Yes, with a caveat. Remove the “guts” of the microwave leaving the door, door seal, inside cavity (where the food cooks) and the outside case. Cover all holes in the cavity with aluminum duct tape (the real aluminum tape). Remove the cord as well. You should have a better than average shielded container. The galvanized garbage can sealed with aluminum duct tape should work well too. It gives you more room and are relatively inexpensive. I did an article on converting a microwave and it took me most of an afternoon to clean it out completely and seal up all the holes. There are MANY!!!!

      Reply to this comment
      • TheProfessor May 22, 04:54

        Leave the cord! a cage MUST be Grounded to function, without a ground it will act as an antenna to a pulse, Ive worked in Faraday cages for years, a good ground is an absolute MUST!

        Reply to this comment
        • El oso May 22, 19:43

          hi Prop, will a metal bldg with no windows and metal roll up doors serve as a cage??

          Reply to this comment
        • RPA December 28, 05:33

          I have seen it said with equal conviction and by people who seem to be knowledgeable, that a Faraday cage MUST be grounded and that it must NOT be grounded. I think the case for not grounding might have something to do with the wire for the ground acting as a collector for the EMP and conducting it to the cage. I wish I knew for certain which is true.

          Reply to this comment
          • Buck December 28, 15:56

            The Naval air base at Boca Chica just North of Key West had 10 gauge steel buildings that was grounded at each corner! These held several vehicles, portable 10,000 watt generators, racks of alternators/starters/batteries with no electrolyte and radios. The stationary larger generators were equipped with air start systems with the diesel engines mechanically injection.

            Reply to this comment
        • Chaplain Tim January 9, 14:46

          What are your thoughts on a aluminium truck tool box? Of course grounded with a insulated thick foam interior without aluminium on one side? Next on my list for back up vehicle parts etc.

          Reply to this comment
      • Spike February 15, 15:44

        If the door seal of a microwave still adequate to seal out an EMP, than why would you need to put aluminum tape on a good fitting metal trash can lid?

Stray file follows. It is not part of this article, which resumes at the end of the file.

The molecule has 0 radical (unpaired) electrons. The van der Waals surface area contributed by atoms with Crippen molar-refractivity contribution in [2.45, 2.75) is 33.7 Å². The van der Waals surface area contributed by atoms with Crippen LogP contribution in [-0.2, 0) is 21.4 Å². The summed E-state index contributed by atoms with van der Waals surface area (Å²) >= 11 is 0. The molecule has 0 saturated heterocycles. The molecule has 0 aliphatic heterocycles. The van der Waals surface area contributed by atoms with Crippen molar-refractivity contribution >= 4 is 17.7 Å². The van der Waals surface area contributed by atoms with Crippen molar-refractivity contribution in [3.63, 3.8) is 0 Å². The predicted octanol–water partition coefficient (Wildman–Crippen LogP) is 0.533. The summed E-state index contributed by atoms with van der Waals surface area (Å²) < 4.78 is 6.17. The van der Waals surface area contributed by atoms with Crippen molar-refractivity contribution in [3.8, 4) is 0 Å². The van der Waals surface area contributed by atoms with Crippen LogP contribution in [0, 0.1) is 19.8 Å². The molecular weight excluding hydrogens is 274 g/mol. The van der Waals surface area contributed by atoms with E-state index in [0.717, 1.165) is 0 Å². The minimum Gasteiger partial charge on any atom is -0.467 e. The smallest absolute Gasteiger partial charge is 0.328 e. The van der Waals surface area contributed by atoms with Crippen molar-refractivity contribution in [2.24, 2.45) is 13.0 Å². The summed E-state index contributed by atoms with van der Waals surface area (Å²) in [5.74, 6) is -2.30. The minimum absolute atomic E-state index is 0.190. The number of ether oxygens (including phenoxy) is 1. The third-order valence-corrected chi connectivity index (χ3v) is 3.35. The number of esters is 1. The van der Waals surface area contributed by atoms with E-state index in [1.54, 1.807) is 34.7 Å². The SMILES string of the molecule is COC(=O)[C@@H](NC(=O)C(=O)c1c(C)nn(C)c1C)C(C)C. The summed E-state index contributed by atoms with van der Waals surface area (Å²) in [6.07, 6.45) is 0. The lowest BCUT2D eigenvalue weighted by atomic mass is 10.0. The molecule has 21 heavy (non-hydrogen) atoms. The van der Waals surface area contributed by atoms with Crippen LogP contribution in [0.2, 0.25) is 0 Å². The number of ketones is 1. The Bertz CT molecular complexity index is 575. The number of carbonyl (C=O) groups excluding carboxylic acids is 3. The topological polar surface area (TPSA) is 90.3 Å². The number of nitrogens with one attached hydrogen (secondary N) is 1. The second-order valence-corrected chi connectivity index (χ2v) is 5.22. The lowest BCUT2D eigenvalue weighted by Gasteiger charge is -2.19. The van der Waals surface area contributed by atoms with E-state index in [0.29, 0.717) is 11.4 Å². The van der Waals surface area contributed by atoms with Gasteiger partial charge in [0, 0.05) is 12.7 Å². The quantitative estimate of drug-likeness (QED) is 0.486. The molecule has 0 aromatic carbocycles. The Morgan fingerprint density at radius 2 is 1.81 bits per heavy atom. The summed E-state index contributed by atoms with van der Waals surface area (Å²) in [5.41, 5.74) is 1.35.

I’m still amazed about the controversy of “experts” on whether a faraday cage should or shouldn’t be grounded. I’m going with NOT Grounding.

        Reply to this comment
    • josh May 15, 21:03

      all you need is a metal can and sealed metal lid, like one of those old metal garbage cans. I’ve seen smaller versions of the can at walmart…

      Reply to this comment
      • TheProfessor May 22, 04:55

        keep spreading the myth, and people will hunt you down and drink your blood if an EMP hits,,, you dont know what you are talking about.

        Reply to this comment
        • Terry December 21, 17:57

          Professor–I, too, am confused with lack of punctuation marks, spelling, reference to addressed comments, etc. Which “myth” are you referring to? Like everyone else, I am looking for the “truth”—if it is available!! I’m under the impression, items to be protected, placed in a metal container, insulated from touching the outside wall, are protected from emp without a ground. To test, place a cell phone in the container and call it–if the cell phone cannot receive a signal, the item to be protected is safe! I’m asking–is this true or false??

          Reply to this comment
        • Chaplain Tim January 9, 14:58

          Professor are your comments aimed at me? Please advise so I can make corrections. Chaplain Tim

          Reply to this comment
        • Wildman May 31, 17:49

          Explain just how you think you are such an authority. Everybody can’t be wrong.

          Reply to this comment
    • TheProfessor May 22, 04:48

      they MAY there is no proof of it. and it f e door seal leaks and if it is left ungrounded you are quite literally screwed. Also of note an emp is an RF burst of radio waves from DC to sunlight in frequency, this means ALL radio waves, a microwave oven is designed around a very limited radio frequency typically about 500 MHZ or lower depending on how old it is, so there ir a very high probability of failure of protection from an EMP